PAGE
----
Sean, how sure are you that UPS would agree that everything they ship insured is their liability for accepting it insured as such? I see too much optimism in that belief or intimation... I've got a $6k case at my employer that speaks volumes otherwise, and it is only a marginal shipper negligence case. Still, I don't think you're making that case so much as having had a reassuring bit of luck in working with them -- not all of us are as lucky to have such claims workers in our area.
I remain skeptical of all shippers, and when the seller is negligent, I find that to be the hardest of situations for the buyer. It's almost like being mugged - the seller and the shipper both can act like they're not on the hook, and your costs to prove either wrong are too high to pursue. Triumph of the system --- and the UPS / FedEx game plays the curve, with their risk pool paying out only the worst and most highly litigated of their mistakes. Buyer/receiver loses.
I suggest to ALL audiogon'ers to DEMAND of their shipper to double-box shipments that such service is appropriate for (anything at all heavy, or already in manufacturer packaging that weighs anything over a couple pounds). Unfortunatley, alot of sellers will pay you lip-service -- but make it clear to everyone that you are expecting xx of service as described, or paying extra for xxy, and that's how it is. And when selling, get ready to accommodate the same.
Do your best unto people, hope for the best unto you. In an ideal world, expect their best as well.
I used to work for a large trucking company, and I can tell you, things get damaged in transit. This is why buyers want insurance and the shipper should also want insurance on any item they ship. Our company had it's own insurance, or I should say, it was self insured, which certainly is under strict guidelines and the customer pays for it.
Dan is correct, that once an item is paid for, the item belongs to the purchaser. However, improper packaging is a fault of the shipper. Abuse to a package in transit, is the fault of the shipping company. This is where the problem lies. Who caused the problem? When it comes to a company parting with "Insured value" monies, blame is going to be placed on someone and they will end up paying for it, either directly, or through their insurance.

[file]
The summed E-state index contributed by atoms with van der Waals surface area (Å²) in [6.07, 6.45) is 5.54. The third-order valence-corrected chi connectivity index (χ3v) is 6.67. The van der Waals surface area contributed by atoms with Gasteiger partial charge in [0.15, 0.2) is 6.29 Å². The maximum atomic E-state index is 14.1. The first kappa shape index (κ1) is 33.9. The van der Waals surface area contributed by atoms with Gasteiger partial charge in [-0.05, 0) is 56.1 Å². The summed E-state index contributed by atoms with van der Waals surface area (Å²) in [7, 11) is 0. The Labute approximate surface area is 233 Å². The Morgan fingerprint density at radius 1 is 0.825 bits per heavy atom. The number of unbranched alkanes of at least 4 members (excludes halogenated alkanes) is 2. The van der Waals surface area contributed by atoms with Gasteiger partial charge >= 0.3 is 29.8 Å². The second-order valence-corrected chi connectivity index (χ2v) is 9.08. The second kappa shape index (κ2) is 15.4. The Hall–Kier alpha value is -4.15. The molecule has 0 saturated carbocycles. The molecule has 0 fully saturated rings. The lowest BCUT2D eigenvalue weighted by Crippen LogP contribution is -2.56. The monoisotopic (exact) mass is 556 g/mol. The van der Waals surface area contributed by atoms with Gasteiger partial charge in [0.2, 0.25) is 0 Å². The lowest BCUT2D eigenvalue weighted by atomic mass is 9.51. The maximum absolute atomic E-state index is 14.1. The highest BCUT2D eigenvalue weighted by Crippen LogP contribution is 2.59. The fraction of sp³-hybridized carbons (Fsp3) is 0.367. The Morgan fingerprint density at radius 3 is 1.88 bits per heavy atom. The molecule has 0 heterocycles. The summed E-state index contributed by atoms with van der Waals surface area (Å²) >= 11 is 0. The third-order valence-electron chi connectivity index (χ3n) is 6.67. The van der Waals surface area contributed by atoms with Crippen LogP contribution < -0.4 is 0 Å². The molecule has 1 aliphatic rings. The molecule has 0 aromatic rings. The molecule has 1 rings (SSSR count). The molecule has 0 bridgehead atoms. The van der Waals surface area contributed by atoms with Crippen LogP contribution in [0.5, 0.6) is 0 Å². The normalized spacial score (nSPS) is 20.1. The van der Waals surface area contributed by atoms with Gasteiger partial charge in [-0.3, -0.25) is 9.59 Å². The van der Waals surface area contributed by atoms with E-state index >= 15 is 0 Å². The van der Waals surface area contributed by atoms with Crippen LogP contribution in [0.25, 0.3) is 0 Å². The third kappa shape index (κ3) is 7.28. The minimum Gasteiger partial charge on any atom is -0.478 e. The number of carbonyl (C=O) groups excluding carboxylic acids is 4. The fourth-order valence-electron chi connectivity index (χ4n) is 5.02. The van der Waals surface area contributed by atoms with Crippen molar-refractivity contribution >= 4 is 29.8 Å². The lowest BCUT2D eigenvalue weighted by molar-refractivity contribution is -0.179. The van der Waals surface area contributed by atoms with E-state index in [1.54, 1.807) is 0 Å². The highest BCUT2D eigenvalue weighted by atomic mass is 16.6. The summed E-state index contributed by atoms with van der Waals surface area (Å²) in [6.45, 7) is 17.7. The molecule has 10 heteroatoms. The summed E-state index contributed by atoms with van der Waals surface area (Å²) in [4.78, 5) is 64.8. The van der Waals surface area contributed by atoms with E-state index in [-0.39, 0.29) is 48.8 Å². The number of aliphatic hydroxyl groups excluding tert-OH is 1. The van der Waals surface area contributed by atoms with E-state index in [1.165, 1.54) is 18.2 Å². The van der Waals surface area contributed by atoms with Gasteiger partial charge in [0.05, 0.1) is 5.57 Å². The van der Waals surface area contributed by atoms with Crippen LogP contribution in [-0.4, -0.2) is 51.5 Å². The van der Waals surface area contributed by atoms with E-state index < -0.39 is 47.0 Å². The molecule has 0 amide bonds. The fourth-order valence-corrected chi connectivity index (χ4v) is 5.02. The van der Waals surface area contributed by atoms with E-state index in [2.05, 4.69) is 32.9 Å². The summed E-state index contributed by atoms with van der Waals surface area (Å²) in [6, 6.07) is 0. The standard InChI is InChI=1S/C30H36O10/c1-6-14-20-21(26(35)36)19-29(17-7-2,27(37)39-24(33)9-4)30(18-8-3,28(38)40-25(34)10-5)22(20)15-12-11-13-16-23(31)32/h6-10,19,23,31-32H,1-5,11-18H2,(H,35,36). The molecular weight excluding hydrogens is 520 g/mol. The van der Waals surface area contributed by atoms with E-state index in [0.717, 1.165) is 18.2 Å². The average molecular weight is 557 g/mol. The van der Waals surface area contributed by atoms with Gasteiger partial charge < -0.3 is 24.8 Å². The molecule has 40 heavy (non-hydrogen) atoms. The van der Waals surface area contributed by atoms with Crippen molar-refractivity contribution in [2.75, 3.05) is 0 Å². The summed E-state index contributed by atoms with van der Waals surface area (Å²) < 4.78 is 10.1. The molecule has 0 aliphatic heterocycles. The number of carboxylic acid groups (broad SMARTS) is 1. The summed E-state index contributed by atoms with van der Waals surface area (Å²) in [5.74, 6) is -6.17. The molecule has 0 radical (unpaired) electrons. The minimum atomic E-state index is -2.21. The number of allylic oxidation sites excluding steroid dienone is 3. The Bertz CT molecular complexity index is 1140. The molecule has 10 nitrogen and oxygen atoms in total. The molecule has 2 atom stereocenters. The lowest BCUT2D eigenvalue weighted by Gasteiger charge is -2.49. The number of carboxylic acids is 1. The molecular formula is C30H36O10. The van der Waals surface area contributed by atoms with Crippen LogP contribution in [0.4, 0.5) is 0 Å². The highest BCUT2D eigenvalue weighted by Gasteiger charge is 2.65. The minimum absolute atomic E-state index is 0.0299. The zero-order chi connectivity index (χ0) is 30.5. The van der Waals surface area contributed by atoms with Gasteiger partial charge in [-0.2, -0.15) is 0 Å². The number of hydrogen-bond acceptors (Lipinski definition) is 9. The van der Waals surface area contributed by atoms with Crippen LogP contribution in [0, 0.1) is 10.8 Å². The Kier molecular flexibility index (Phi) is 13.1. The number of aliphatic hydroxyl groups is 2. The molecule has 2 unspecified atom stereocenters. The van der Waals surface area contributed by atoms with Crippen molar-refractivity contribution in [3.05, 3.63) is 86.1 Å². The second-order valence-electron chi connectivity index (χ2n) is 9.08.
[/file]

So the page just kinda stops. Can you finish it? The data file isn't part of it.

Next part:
Elizabeth is exactly correct, the seller is responsible for taking care of the mess, if something goes wrong and the item gets damaged. This seems backwards, since the buyer is actually paying for the shipping, just look at any manifest (The buyer is actually the owner) but the carrier, like UPS, FedEx and USPS, require the shipper to make the claim and the payment for the insured item, will go to the shipper. It may be wrong and it is a hassle to the seller/shipper, but that is the way it is.
Unfortunately, I have had an experience with this, through FedEx and a pair of speakers that arrived damaged. The seller wasn't going to do anything and it took many calls and emails to get him off his behind to take care of it, but I was told by FedEx, the shipper is the one who will need to follow up, and he was going to receive any payment, if they decided the speakers were packaged properly. This is something that Dan touches on, but I feel that the seller is ultimately responsible for the packaging. It is an item that no longer belongs to him and it is in his/her charge. He didn't pack right, but did the right thing and return my money. He ended up eating the speakers, but that wasn’t my fault or FedEx.
I have been on the other side, with USPS and an expensive golf club. The postal worker broke a $500.00 driver into 4 pieces! The buyer told me of the condition imediately, since he was going on vacation with his new club, and I refunded his money. It took 4+ weeks to get the Post Office to give me the money, and then they wanted to give me less than it was insured for. That is a whole other kind of mess.... but that is for the insurance types to discuss.
My thinking is, the seller is responsible for the packaging and it is part of the "risk" that the seller incurs by selling and accepting payment for an item and then arranging shipping. It is a hassle if something goes wrong, agreed, but the shippers are going to hold the seller responsible for the claims and the packaging.
If a seller is saying, "I'm not going to be responsible for any shipping problems", or something to that effect, stay away. They are going to be a real problem for you, and this will make a bad situation even worse. No one wants damage to occur, but lets face it, we all live in the real world, and the shipping companies have it set up that the seller/shipper is the responsible party for the claims.
Dan makes a good point, in discussing the packaging with the seller. I agree; if it is an expensive or heavy item, pay for the proper packaging. But all sellers out there, be aware of the responsibility that the shipper is dropping on you, when you ship an item, YOU ARE RESPONSIBLE FOR THE CLAIMS. It may not be a fair world, but I’m sure you parents already told you that. There is risk in both buying and shipping.